In verse 12 Paul begins a masterful piece of analogy.  He compares the church body to the human body.  His point is that in the same way we are all have different physical body parts, we all also have different spiritual giftedness that puts us in the different places in the church body.  And then his main point is that all of those different parts are not only designed by God but they are also very important.  All of them.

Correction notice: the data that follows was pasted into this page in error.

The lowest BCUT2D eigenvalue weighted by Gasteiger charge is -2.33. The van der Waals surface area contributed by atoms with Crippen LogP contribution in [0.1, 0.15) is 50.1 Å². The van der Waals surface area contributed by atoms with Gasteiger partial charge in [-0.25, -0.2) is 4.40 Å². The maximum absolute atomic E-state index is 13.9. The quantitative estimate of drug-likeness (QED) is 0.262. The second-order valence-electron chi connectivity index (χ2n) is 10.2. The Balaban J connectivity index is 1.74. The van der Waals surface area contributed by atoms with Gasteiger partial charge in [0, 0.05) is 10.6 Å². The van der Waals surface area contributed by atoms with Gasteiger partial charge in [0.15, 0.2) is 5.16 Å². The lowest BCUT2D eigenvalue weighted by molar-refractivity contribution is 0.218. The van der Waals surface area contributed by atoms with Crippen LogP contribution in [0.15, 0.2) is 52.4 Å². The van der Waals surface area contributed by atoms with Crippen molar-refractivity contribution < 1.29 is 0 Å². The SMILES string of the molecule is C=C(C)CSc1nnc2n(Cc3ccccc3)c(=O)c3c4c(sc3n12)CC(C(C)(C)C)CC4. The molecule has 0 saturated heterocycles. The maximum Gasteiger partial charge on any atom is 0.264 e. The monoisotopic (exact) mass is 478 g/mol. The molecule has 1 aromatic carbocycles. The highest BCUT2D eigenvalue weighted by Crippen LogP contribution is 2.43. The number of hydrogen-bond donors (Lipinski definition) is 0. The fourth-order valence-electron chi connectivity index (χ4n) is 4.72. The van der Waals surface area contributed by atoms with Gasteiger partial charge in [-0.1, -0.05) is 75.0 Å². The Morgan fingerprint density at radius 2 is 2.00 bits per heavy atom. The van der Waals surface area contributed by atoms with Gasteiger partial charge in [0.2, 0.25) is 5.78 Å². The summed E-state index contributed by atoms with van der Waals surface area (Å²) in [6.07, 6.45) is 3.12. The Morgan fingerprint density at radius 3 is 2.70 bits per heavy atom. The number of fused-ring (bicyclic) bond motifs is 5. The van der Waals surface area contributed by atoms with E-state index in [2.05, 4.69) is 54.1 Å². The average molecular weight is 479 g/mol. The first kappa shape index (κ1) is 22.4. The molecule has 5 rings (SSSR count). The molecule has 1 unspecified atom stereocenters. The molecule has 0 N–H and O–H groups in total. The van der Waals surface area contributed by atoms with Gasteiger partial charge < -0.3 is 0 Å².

Spiritual gifts are a remarkable work of God.  Healthy churches practice the gifts as needed in healthy and holy ways that point to God and build up others.  When that happens, the church flourishes.  When that doesn’t happen in any aspect of what is directed by Scriptures, the church is injured.

Posted by Joe Ligon with